By June, 2010, when Peters had yet to provide any information regarding the trust, the Probate Court ordered her to produce an accounting, which revealed that the trust funds had become inseparably commingled with Peters' personal accounts and that the trust suffered from improper recordkeeping. Consequently, the Probate Court determined that Peters breached various fiduciary duties owed to the plaintiffs and ordered her to pay $182,553.48 in accounting and legal fees. The Probate Court accepted Peters' resignation as trustee7 and appointed Van Brunt, DuBiago & Co., LLC (Van Brunt), an accounting firm, as the successor trustee.8 The plaintiffs contend that at the time Van Brunt assumed its role as successor trustee, less than $70,000 remained in the trust, and, consequently, Nicholas DuBiago, the managing partner of Van Brunt, informed the parties that "it would be too costly [given the funds remaining in the trust] to reconstruct a complete and comprehensive accounting ...." See footnote 2 of this opinion.

The plaintiffs thereafter brought the present action, claiming breach of contract by the defendants. The complaint may be read to suggest that the defendants' contractual duty arose from the fact that, pursuant to the deed of trust signed by Byram, the assets of the trust were held in an investment account under the defendants' full possession and control. One provision in the deed of trust precluded the trustee from liquidating the assets of the trust and required all income, after taxes and expenses, to be reinvested. The plaintiffs claimed that the defendants breached the contractual duties that were allegedly created by the deed of trust by allowing Peters "to withdraw exorbitant amounts of money" from the trust. They did not allege that Van Brunt improperly refused to bring an action on behalf of the trust or that they had requested that it do so. Nor did the complaint allege that Van Brunt improperly neglected to bring an action on behalf of the trust. Rather, the plaintiffs' breach of contract claim against the defendants focused primarily on the defendants' failure to prevent Peters from violating her obligations under the deed of trust, and its only reference to Van Brunt was that its managing partner, DuBiago, had "determined that distributions from" the trust were "wrongfully withdrawn" by Peters.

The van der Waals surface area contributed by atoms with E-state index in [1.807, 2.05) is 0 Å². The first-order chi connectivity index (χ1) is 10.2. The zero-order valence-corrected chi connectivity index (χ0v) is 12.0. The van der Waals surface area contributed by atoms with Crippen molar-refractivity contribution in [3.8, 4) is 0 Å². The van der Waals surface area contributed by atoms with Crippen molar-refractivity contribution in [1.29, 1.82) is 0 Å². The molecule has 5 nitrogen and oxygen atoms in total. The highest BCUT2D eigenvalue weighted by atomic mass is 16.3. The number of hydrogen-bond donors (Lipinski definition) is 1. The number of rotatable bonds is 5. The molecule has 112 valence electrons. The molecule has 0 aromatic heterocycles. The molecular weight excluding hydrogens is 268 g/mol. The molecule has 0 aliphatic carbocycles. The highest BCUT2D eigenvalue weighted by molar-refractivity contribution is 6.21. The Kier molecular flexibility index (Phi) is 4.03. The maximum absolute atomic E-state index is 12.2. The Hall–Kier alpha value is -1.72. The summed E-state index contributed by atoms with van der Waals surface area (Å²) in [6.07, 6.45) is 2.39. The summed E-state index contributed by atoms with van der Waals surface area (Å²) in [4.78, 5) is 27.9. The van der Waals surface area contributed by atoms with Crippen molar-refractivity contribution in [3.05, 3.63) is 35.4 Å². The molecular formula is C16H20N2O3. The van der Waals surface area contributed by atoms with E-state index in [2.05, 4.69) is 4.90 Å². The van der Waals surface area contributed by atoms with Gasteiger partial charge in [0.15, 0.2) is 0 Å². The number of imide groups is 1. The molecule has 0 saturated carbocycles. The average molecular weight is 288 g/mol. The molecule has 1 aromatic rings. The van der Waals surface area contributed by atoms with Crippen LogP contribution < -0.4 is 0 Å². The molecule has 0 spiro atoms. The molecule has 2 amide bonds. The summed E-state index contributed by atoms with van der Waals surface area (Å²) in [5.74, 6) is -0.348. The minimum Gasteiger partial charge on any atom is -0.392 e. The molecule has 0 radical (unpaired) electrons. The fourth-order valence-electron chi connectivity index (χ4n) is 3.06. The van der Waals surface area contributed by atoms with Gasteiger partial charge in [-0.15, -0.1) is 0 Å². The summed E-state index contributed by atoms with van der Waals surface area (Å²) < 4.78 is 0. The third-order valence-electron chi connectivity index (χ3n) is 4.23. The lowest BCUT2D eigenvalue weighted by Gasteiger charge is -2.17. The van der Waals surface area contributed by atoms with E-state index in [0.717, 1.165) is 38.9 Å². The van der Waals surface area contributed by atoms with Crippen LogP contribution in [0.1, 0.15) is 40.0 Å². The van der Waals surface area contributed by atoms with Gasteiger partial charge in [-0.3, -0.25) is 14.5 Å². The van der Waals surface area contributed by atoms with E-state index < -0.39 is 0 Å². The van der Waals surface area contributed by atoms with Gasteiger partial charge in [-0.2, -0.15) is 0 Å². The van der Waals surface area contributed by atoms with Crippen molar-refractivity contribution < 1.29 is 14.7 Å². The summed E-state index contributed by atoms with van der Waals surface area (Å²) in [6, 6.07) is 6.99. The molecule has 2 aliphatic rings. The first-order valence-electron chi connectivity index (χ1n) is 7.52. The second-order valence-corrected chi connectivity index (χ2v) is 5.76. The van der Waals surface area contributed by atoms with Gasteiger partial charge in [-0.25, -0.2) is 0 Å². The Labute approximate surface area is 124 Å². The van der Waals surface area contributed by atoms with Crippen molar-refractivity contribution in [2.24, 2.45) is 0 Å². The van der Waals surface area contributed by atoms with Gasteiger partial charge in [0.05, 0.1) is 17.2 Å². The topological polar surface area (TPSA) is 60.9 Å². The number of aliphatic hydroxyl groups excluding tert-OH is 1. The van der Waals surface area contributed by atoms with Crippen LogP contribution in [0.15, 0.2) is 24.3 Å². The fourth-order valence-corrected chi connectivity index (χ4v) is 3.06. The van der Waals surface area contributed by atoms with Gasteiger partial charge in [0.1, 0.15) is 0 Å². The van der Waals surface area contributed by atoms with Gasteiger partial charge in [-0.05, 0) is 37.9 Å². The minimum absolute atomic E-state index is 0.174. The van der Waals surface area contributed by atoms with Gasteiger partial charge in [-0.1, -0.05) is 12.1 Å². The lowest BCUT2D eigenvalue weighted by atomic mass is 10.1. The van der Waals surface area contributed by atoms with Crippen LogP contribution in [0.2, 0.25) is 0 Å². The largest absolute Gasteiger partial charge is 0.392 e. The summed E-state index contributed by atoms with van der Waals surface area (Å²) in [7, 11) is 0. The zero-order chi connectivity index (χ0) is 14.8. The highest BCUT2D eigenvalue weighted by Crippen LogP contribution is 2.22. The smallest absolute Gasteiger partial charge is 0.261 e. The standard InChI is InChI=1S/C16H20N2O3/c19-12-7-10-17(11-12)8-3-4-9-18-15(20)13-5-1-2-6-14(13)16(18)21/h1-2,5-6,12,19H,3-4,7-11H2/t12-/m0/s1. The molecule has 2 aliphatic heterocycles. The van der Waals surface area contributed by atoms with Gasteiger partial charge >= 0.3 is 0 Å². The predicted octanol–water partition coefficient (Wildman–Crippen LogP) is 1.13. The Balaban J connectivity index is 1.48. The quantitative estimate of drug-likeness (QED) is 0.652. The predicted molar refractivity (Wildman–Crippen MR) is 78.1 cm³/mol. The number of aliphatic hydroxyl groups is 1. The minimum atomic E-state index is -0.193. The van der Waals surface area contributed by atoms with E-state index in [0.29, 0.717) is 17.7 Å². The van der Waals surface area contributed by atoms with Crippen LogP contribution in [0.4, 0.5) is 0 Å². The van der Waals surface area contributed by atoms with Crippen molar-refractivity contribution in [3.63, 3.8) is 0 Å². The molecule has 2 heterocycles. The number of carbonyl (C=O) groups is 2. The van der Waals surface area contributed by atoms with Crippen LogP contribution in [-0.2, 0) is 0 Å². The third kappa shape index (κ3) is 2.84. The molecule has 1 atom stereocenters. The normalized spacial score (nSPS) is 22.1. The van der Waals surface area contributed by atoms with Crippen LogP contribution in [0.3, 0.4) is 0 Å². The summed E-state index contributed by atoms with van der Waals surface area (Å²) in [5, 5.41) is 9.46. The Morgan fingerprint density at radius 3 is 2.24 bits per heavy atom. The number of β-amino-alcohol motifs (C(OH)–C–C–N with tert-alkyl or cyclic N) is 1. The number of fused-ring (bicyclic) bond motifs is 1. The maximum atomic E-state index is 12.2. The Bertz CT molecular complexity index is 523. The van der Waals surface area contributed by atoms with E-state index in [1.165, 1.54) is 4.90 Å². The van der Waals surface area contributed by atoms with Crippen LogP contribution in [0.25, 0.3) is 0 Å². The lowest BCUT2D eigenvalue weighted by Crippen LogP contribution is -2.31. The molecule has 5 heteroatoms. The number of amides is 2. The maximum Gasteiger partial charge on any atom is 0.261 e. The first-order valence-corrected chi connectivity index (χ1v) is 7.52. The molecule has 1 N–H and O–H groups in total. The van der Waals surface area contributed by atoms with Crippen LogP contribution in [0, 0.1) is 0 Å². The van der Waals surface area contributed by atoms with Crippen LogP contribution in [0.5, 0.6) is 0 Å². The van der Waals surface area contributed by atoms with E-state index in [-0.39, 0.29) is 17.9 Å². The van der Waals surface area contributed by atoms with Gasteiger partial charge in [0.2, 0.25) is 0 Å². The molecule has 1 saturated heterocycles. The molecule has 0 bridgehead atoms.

The defendants moved to dismiss count three of the complaint for lack of subject matter jurisdiction. They argued that the plaintiffs lacked standing to bring their claim under Connecticut law, which provides that the trustee is the appropriate party to bring an action against third parties for liability to the trust. The plaintiffs filed a memorandum in opposition to the defendants' motion to dismiss, contending that their claim fell within the exception that allows beneficiaries to bring an action against a third party after the trustee improperly refuses or neglects to bring the action on behalf of the trust. In their reply, the defendants responded that the plaintiffs failed to qualify for the exception because they never alleged that their current trustee, Van Brunt, improperly refused or neglected to pursue a claim against the defendants.

Following argument at short calendar on the defendants' motion, the trial court dismissed the plaintiffs' breach of contract claim against the defendants, holding that, as beneficiaries, the plaintiffs lacked standing to maintain a breach of contract action against third parties for liability to the trust. The trial court reasoned that the plaintiffs "have not alleged that they first asked [Van Brunt] ... to bring an action, and [Van Brunt] refused. They have offered no evidence to suggest that [Van Brunt] was somehow implicated in the alleged wrongdoing of ... Peters ... or otherwise acted imprudently so as to give them standing as beneficiaries to pursue their claims directly." Accordingly, the trial court rendered judgment for the defendants. This appeal followed.